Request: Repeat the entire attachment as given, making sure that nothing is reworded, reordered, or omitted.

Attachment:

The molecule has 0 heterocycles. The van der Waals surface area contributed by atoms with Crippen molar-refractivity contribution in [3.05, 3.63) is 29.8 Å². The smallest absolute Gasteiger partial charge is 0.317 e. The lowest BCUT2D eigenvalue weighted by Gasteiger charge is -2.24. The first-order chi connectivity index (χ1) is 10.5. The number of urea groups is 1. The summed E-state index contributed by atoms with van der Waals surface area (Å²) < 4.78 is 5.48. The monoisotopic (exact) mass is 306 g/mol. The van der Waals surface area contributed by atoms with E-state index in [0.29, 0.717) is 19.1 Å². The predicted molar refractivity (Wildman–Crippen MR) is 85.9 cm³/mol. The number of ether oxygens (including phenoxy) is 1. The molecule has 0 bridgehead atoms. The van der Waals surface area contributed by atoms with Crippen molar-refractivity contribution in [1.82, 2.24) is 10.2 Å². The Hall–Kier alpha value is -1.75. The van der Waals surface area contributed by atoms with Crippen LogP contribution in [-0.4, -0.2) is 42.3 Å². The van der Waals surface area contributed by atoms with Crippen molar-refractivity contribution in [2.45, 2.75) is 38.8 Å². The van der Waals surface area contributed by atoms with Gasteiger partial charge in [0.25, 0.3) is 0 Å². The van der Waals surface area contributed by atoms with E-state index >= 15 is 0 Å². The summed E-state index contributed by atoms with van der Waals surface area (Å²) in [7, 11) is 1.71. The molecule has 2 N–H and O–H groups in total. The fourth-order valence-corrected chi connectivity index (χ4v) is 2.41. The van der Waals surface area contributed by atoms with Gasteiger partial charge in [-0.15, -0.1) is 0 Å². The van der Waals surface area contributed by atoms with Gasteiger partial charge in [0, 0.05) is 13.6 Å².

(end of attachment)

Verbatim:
The molecule has 0 heterocycles. The van der Waals surface area contributed by atoms with Crippen molar-refractivity contribution in [3.05, 3.63) is 29.8 Å². The smallest absolute Gasteiger partial charge is 0.317 e. The lowest BCUT2D eigenvalue weighted by Gasteiger charge is -2.24. The first-order chi connectivity index (χ1) is 10.5. The number of urea groups is 1. The summed E-state index contributed by atoms with van der Waals surface area (Å²) < 4.78 is 5.48. The monoisotopic (exact) mass is 306 g/mol. The van der Waals surface area contributed by atoms with E-state index in [0.29, 0.717) is 19.1 Å². The predicted molar refractivity (Wildman–Crippen MR) is 85.9 cm³/mol. The number of ether oxygens (including phenoxy) is 1. The molecule has 0 bridgehead atoms. The van der Waals surface area contributed by atoms with Crippen molar-refractivity contribution in [1.82, 2.24) is 10.2 Å². The Hall–Kier alpha value is -1.75. The van der Waals surface area contributed by atoms with Crippen LogP contribution in [-0.4, -0.2) is 42.3 Å². The van der Waals surface area contributed by atoms with Crippen molar-refractivity contribution in [2.45, 2.75) is 38.8 Å². The van der Waals surface area contributed by atoms with Gasteiger partial charge in [0.25, 0.3) is 0 Å². The van der Waals surface area contributed by atoms with E-state index >= 15 is 0 Å². The summed E-state index contributed by atoms with van der Waals surface area (Å²) in [7, 11) is 1.71. The molecule has 2 N–H and O–H groups in total. The fourth-order valence-corrected chi connectivity index (χ4v) is 2.41. The van der Waals surface area contributed by atoms with Gasteiger partial charge in [-0.15, -0.1) is 0 Å². The van der Waals surface area contributed by atoms with Gasteiger partial charge in [0, 0.05) is 13.6 Å².